I have a friend that spend some time in Antarctica as a search and rescue person for the US research facility at the south pole and he said that the ice there is many thousands of years old so the ice at the two poles acts completely different.

    In one article I read the author said that in the next 4 or 5 years we should have a better idea what is going on with the ice. It could be that if global temps continue to decrease we will see ice areas return to 1980 levels. Part of the problem here is that we started measuring the ice in this way at the exact same time the temps started to rise, nothing sinister, just coincidence. Had we been able to make these measurements 20 years earlier maybe we would be seeing a reoccurring trend. Second problem is that if we are going into a cooling period we would like to see ice return to 1980 levels (if that was the high point, we don’t really know that for sure) but we won’t know that for 30 years.

  59. knarlyknight Says:

    shcb – that sounds reasonable to me. Glad we agree that arctic and northern polar ice are different animals too, I’d hate to have to argue that opoint with you!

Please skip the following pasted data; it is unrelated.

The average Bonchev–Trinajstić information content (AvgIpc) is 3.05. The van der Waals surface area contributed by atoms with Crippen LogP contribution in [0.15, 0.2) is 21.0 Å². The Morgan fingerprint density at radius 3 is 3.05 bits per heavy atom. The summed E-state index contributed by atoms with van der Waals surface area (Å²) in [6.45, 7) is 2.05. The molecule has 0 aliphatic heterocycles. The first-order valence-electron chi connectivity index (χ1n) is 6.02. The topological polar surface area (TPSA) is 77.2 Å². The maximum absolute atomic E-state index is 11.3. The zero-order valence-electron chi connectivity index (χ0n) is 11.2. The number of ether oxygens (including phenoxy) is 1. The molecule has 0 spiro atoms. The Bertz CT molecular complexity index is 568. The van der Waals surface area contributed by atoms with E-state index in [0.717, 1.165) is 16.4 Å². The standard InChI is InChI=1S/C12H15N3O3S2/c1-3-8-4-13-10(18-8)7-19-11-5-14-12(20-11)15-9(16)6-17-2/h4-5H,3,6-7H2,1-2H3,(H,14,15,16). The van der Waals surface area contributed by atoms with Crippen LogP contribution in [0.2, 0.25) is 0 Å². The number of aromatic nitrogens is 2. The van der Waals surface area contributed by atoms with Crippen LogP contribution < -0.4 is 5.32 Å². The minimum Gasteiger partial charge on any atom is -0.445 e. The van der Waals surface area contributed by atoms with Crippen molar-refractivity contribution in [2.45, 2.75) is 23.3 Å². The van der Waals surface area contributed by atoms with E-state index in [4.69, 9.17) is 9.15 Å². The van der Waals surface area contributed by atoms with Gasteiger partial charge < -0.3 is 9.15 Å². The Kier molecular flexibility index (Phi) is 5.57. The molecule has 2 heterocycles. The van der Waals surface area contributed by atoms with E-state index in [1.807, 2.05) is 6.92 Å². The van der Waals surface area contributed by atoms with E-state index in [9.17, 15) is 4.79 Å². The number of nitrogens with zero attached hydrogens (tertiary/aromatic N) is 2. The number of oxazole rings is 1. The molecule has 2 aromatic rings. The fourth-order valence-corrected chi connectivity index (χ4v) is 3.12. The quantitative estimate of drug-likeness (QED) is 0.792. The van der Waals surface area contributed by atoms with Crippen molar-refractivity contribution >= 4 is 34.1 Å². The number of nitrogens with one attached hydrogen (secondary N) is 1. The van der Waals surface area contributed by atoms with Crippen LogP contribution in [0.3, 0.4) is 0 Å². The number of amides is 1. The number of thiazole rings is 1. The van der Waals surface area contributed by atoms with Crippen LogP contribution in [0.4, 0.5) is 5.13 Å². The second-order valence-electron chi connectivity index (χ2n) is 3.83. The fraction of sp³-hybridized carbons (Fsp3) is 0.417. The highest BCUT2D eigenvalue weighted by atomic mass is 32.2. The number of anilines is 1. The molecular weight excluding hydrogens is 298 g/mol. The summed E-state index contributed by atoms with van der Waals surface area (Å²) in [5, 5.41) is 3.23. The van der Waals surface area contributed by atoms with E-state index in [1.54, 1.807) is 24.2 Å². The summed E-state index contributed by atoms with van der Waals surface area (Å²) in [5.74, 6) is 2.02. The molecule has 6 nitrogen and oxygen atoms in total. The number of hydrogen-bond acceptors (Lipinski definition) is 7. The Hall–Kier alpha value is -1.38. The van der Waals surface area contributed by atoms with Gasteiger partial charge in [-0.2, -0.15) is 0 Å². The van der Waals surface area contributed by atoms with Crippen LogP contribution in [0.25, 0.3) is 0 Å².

60. shcb Says:


    There seems to be a fairly straight forward solution, the Indians will start to eat the killer whales until balance is restored

  61. enkidu Says:

    NL, when I click that link, YouTube says
    This video is not available in your country.

    What was the title or the content?
    perhaps we can search it out over here?

  62. knarlyknight Says:

    Enk, the title of NL link is: “This Hour Has 22 Minutes – Stapler”

    “This Hour Has 22 Minutes” is a tv show, farce comedy and satire mostly of Canadian content.

  63. NorthernLite Says:

    enk, try searching The Goolge for “CBC 22 minutes stapler”

    “This Hour has 22 Minutes” is one of my favourite shows, it’s sort of like Jon Stewart/SNL mashed together and although it’s mostly Canadian, they do some American stuff as well. Watch some of their other videos, you’ll laugh guaranteed!

  64. NorthernLite Says:

    Also, for the record, I get that same message when I try to watch Jon Stewart clips on Comedy Central’s site. I have to go to The Comedy Network’s site to view them. No redirecting, no “Click Here to View…” – very frustrating!

  65. knarlyknight Says:

    Yea, and the Comedy Network site is constrained and confusing in how the clips get loaded for viewing, it’s so frustrating I usually do not bother.

  66. enkidu Says:

    you guys want comedy?
    here you go, today’s Republican IN THE NEWS


    Ordinarily I wouldn’t bother to point this out amongst the flood of GOOPer foolishness, but when his 5′ 4″ 110 lb wife catches him with two prostitutes in the kids’ playroom gettin jiggy – and then proceeds to give him a beat down with that plastic Guitar Hero ‘guitar’ – why reality and comedy seem to have switched places of late.